The Representation of Public Relations Profession and Public Relations Practitioners in the Context of Entertainment Culture in Turkish TV Series

The Representation of Public Relations Profession and Public Relations Practitioners in the Context of Entertainment Culture in Turkish TV Series

Hilal Ozdemir Cakir
DOI: 10.4018/978-1-4666-6190-5.ch023
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The purpose of this chapter is to explore how the public relations profession and public relations practicioners are depicted in Turkish television series between the years 2000-2010, which are the most preffered entertainment sources of the public on TV. A study is conducted using qualitative content analysis of the two Turkish TV series that had the highest ratings. It analyses the public relations practitioners' characters and occupational roles to look for positive or negative portrayals in order to understand whether these portrayals are shedding a positive or negative light upon the profession of public relations. The results of the study shows that in both of the TV series public the relations profession and public relations characters are portrayed positively in general and from a professional perspective in both of the TV series.
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According to Fred W. Friendly, television is the greatest teaching tool since the printed press. We learn about our world as we watch TV programmes because we see different places. Moreover, we also get the opportunity to observe numerous professions with which we are not familiar and don’t encounter in our daily lives. Those unfamiliar areas often include jobs outside our own experience. Trujillo and Ekdom (1987) said: “Television portrayals do not teach us about actual distributions of occupations but rather teach us about occupations that are socially valued.” The choice to include particular jobs in a script or not and specific portrayals influence the views of the audience. The portrayal of public relations (PR) practitioners must certainly have an impact on whether students choose to major in public relations as it gives an idea about how the journalists work with PR practitioners, and it may also affect how the society thinks of the profession in general (Kinsky, p. 107).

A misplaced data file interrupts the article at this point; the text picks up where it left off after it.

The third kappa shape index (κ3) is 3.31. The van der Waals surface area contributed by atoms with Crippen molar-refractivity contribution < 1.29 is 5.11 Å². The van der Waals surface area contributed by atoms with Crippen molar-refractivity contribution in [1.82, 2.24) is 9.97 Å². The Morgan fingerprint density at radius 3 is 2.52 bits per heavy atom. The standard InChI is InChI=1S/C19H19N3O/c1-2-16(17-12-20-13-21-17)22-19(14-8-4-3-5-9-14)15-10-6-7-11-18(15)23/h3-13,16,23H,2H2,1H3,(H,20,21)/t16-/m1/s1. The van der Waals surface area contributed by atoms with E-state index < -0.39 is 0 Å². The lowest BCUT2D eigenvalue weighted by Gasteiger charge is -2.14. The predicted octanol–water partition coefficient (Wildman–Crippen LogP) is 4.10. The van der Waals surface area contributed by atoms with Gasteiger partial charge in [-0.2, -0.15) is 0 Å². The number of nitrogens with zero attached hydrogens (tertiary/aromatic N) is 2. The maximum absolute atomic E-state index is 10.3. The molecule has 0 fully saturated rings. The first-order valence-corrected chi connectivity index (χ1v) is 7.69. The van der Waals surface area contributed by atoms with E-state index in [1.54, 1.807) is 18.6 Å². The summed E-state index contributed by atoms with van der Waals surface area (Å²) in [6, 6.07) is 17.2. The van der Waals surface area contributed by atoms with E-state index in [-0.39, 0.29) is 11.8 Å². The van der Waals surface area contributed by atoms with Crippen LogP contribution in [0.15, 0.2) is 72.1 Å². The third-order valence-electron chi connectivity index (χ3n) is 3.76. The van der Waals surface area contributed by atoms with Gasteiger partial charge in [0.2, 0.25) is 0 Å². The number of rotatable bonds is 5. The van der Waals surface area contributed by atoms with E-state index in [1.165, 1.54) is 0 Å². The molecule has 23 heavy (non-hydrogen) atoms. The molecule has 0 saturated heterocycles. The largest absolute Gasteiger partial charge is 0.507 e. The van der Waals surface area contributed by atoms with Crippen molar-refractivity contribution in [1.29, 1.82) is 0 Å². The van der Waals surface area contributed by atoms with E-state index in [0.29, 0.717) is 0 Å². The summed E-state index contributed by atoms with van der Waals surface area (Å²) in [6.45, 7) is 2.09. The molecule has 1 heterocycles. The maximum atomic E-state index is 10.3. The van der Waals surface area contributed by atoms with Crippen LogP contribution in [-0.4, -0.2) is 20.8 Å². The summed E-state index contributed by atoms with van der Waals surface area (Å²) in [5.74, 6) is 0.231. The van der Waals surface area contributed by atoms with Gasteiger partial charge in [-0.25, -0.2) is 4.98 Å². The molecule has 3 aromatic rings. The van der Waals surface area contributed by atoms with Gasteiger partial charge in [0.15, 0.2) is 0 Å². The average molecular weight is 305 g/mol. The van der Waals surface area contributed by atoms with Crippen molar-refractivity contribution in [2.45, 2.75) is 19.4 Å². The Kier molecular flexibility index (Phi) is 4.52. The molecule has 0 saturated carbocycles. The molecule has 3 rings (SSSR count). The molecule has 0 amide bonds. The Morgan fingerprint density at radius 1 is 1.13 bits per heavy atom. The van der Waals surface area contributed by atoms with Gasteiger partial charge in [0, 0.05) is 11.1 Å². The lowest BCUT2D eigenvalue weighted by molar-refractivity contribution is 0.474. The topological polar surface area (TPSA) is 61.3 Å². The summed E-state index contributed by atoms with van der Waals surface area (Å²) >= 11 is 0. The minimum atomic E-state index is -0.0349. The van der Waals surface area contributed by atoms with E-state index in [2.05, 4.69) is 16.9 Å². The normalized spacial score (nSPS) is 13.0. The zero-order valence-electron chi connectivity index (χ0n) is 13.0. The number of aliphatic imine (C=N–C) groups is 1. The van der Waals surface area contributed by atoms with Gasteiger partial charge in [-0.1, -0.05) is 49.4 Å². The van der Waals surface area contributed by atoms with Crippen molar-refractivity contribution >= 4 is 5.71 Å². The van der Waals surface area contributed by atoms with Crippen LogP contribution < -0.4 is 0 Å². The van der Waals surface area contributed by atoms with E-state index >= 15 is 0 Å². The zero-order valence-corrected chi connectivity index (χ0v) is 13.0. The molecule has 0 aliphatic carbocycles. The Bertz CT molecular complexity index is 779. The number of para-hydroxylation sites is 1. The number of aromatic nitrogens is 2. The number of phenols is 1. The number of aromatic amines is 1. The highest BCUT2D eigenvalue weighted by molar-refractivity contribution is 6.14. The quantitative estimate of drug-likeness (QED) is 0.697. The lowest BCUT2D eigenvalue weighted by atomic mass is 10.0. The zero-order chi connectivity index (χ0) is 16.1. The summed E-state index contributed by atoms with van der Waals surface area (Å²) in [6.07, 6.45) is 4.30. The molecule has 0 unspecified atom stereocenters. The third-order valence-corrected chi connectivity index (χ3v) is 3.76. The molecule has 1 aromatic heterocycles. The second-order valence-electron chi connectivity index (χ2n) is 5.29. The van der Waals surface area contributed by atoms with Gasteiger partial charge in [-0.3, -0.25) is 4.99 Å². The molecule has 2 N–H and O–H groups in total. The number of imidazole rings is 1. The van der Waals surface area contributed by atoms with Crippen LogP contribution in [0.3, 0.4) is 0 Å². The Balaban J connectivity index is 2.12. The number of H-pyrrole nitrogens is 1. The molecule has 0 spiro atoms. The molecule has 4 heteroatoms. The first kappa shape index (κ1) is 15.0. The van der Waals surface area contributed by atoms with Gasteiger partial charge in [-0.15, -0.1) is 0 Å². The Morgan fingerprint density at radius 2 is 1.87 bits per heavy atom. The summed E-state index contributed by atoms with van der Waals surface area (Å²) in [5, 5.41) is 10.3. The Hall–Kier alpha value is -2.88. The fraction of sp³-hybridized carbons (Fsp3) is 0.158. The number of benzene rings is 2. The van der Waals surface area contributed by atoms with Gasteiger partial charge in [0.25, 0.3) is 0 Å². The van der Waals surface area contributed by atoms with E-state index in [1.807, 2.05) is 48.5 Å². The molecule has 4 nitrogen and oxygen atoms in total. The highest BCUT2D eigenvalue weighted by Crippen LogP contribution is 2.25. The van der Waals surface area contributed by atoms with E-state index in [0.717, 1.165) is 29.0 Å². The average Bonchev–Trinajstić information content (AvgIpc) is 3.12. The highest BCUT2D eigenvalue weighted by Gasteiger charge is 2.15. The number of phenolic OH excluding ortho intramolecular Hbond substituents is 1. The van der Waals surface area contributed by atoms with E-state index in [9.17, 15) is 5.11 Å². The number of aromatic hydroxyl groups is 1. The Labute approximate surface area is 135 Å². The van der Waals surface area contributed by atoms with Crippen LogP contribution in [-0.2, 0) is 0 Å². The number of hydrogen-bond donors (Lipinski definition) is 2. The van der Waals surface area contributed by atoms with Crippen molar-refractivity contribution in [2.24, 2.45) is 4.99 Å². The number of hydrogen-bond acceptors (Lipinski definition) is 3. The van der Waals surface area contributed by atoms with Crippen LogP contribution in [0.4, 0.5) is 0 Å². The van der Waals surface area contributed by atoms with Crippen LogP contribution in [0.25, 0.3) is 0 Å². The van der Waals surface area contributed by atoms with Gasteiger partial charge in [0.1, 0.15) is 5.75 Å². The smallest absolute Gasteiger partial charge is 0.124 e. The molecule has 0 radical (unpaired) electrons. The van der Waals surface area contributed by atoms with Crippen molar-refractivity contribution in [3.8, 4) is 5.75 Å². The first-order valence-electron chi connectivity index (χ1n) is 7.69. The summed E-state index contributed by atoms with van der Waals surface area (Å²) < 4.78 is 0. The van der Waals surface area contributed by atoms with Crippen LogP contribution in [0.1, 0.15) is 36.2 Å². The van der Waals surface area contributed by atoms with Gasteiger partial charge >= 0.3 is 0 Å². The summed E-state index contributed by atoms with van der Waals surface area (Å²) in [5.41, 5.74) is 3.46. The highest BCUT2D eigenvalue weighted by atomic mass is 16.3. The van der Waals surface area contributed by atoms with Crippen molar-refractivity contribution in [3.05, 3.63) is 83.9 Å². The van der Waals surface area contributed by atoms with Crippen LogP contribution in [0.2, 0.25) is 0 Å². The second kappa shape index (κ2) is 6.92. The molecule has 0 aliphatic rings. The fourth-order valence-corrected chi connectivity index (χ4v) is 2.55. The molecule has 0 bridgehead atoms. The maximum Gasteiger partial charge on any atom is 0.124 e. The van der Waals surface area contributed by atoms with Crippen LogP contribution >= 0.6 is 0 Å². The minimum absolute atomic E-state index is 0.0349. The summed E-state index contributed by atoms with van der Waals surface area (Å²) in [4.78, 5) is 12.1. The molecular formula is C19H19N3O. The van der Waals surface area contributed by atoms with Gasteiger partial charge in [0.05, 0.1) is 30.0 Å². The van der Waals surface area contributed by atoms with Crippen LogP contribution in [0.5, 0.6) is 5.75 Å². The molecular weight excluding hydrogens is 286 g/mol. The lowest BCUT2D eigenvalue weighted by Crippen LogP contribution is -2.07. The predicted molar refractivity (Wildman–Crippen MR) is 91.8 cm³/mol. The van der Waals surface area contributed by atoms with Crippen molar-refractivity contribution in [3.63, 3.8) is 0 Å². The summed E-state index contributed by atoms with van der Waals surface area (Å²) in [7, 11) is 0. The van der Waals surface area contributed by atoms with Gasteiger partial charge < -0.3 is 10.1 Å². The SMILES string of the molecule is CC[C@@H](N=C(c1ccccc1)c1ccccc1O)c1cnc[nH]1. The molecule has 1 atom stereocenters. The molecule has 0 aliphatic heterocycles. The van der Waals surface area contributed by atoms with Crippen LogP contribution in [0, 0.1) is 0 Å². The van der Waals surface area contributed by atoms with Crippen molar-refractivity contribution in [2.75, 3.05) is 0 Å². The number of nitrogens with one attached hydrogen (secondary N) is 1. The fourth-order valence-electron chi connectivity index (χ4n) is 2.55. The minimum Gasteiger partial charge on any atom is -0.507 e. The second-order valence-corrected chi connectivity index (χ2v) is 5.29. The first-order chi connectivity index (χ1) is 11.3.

As a highly misunderstood profession due to the ever changing definitions and the evolution of the field (Public Relations Society of America, 2009), the portrayals of the public relations practitioners should be accurate and concordant with the reality of what comprises actually the activities of public relations practitioners. Historically, when it comes to popular culture, the portrayal of public relations practitioners is diverse and frequently far from accurate (Everidge, 2010, p.1)

To help understanding the degree of accuracy in portrayals of public relations practitioners, a clear picture of public relations in general should be set. Within the academic field of public relations, the most cited definition belongs to Grunig and Hunt (1984, p. 6) who state that public relations is a management function that consists of communication between an organization and that organization’s publics. While definitions may help to focus on both the practice and research in a particular area, they actually don’t reflect the perception of the public about a field. Popular cultural portrayals and characters represented in the movies, TV series or other mass media strongly influence how the public perceives the occupations (Everidge, 2010, p.2).

A limited number of studies were conducted to investigate the depictions of public relations and the task of practitioners in the printed and broadcast news, stories, movies and novels (Jo, 2003; Keenan, 1996; Lee, 2001; Miller, 1999; Spicer, 1993; Tavcar, 1993; Tilson, 2003). However, only a few studies have examined the portrayals of the public relations in television dramas and situation comedies. Given the fact that television provides a learning environment for most people (Yoon & Black, 2011, p. 87) and that television dramas and situation comedies are a popular and accessible form of media entertainment for the majority of people in Turkey (Celenk, 2010, p. 21), it is significant to understand the way and the context in which these programs depict the public relations and its practitioners. This is likely to provide more insight into the root of the public perceptions about the field and its professionals.

Also, since there is obviously a rise in the numbers of the public relations practitioners and an expansion in the public relations as a field; it is becoming more vital to understand how especially the media represents the profession since there are so many individuals who do not have an idea what a public relations practitioner actually practices in the field (Bowen, 2009, p. 1).

Key Terms in this Chapter

Public Relations Practitioners: Experts who employ all means of modem communication to achieve an effective two-way flow of information between the organisation and its target groups.

Entertainment: The action of providing or being provided with amusement or enjoyment.

Public Relations: Strategic communication process that builds mutually beneficial relationships between organizations and their publics.

Television Series: Daily or weekly programs with a set format, a regular cast of characters, and sometimes a continuing story, as a situation comedy or a soap opera.

Content Analysis: Any technique for making inferences by systematically and objectively identifying special characteristics of the messages.

Roles of Public Relations Practitioners: The tasks that PR practitioners achieve.

Entertainment Media: Media that entertains people, like television and films.

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